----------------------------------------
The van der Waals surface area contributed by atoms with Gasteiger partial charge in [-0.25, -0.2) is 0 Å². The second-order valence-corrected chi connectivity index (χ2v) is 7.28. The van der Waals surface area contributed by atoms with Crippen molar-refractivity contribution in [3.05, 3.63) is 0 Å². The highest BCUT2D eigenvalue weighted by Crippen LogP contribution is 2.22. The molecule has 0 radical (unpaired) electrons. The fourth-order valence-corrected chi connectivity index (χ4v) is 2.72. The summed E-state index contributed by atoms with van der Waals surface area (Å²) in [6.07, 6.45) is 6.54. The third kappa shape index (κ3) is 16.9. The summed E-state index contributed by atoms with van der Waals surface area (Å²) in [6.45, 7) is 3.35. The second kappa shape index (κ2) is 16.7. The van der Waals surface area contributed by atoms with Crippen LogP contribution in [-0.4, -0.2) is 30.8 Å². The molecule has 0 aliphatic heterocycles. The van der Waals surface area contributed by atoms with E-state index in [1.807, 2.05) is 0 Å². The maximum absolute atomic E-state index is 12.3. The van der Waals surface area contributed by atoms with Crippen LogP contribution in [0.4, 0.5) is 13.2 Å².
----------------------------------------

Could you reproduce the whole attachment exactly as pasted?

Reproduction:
The van der Waals surface area contributed by atoms with Gasteiger partial charge in [-0.25, -0.2) is 0 Å². The second-order valence-corrected chi connectivity index (χ2v) is 7.28. The van der Waals surface area contributed by atoms with Crippen molar-refractivity contribution in [3.05, 3.63) is 0 Å². The highest BCUT2D eigenvalue weighted by Crippen LogP contribution is 2.22. The molecule has 0 radical (unpaired) electrons. The fourth-order valence-corrected chi connectivity index (χ4v) is 2.72. The summed E-state index contributed by atoms with van der Waals surface area (Å²) in [6.07, 6.45) is 6.54. The third kappa shape index (κ3) is 16.9. The summed E-state index contributed by atoms with van der Waals surface area (Å²) in [6.45, 7) is 3.35. The second kappa shape index (κ2) is 16.7. The van der Waals surface area contributed by atoms with Crippen LogP contribution in [-0.4, -0.2) is 30.8 Å². The molecule has 0 aliphatic heterocycles. The van der Waals surface area contributed by atoms with E-state index in [1.807, 2.05) is 0 Å². The maximum absolute atomic E-state index is 12.3. The van der Waals surface area contributed by atoms with Crippen LogP contribution in [0.4, 0.5) is 13.2 Å².